Halloween firms face up to a pandemic fright
For UK fancy-dress costume business Smiffys, which ships 26 million items every year, Halloween is one of their busiest seasons.
But, as to be expected, Halloween 2020 is going to look a lot different from any other it has faced. They knew they had to adapt.
"We always planned for the likelihood that the coronavirus would be around for October, and indeed the whole of this year," says Dominique Peckett, director of Smiffys.
There are different regulations in place in England, Scotland, Wales and Northern Ireland, about what is allowed or prohibited this year.
In the past weeks, Smiffys has been promoting a key message to its retail partners and consumers: Bring the Party Home.
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Ms Peckett adds: "[We want] people to get into the mindset that Halloween and other events are not cancelled; they just must be celebrated and embraced in a slightly different way this year."
Smiffys is on track to achieve 70% of 2019's Halloween sales, but it should be noted most of their Halloween sales are pre-sold to retailers and delivered before the event.Bittersweet
From sweets distributors to fancy-dress shops to massive parades, several sectors have had to respond and adapt to a chilly, pandemic-stricken, Halloween season.
The first thing to know from an industry perspective is that Halloween isn't just 31 October, but a season.
In fact, sweets makers such as Mondelez International (owner of Cadbury and Maynards) and Ferrero USA (Butterfinger, Baby Ruth, Crunch) placed orders in January and February 2020 to get products in by late spring.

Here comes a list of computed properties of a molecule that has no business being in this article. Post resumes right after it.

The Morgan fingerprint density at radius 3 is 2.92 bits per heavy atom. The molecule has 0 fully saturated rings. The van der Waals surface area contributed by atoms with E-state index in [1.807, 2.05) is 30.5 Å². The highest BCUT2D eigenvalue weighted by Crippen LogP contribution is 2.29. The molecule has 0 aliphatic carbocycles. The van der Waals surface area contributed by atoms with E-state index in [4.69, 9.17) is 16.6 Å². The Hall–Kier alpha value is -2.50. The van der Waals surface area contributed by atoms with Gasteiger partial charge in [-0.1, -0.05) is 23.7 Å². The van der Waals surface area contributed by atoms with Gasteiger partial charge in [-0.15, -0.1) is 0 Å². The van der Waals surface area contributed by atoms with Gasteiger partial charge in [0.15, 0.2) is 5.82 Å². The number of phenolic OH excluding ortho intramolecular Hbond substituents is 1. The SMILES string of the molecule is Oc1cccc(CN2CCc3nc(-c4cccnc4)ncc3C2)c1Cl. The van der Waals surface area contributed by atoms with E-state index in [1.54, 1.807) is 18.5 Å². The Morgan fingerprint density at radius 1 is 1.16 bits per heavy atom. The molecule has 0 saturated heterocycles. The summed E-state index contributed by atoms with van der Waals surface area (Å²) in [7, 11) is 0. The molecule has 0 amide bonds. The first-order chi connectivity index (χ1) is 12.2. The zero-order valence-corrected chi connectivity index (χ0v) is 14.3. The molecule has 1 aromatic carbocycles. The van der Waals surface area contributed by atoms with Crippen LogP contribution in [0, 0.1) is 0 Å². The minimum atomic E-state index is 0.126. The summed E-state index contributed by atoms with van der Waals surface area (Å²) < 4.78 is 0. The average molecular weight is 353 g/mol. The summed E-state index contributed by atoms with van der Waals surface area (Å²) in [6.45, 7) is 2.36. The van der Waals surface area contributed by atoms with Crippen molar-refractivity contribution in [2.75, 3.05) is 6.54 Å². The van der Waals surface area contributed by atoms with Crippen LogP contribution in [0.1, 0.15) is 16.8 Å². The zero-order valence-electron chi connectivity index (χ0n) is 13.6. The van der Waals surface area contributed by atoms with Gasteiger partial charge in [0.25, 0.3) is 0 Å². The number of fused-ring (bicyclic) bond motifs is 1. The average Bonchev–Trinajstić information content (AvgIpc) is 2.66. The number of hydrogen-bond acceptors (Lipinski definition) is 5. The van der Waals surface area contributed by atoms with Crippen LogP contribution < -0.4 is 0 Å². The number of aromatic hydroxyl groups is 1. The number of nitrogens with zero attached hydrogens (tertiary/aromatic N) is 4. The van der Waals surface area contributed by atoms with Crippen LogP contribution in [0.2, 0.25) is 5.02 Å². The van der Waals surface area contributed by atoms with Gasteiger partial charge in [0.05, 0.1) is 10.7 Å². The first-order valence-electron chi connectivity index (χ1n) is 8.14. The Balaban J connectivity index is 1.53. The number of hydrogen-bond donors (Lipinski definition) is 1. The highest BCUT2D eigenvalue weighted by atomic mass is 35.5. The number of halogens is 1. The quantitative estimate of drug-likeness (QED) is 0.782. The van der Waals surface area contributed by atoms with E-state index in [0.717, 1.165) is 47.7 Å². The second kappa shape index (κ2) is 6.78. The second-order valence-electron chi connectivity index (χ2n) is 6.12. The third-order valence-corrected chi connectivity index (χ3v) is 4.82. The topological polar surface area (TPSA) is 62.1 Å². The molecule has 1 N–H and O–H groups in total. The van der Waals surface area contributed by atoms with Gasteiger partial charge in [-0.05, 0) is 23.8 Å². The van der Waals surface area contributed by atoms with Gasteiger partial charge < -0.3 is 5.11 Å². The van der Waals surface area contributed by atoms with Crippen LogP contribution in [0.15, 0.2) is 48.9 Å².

It has been hard to gauge what sales will look like in the run up to Halloween, a Mondelez UK spokesperson says, but Ferrero USA is seeing an increase in sales this year.
From 4 September to 4 October, the chocolates category is up 6.8% compared with the same time last year.Family advice
At Smiffys, Ms Peckett is optimistic their fancy-dress sales won't be hurt too badly by the pandemic.
"There appears to be so much pent-up demand for people to celebrate an event this year after virtually every festival, hen and stag party, and sporting event, has been cancelled since the end of March," she says.
In the US, Halloween spending is expected to drop by 8% to $8.05bn, with costume sales accounting for much of the decline, according to the National Retail Federation.
Playing a role is guidance from federal and state-level officials on how to celebrate Halloween this year.
The US Centers for Disease Control and Prevention has advised families to restrict contact between trick-or-treaters, and suggested households set up a bowl of wrapped candies on their doorstep.
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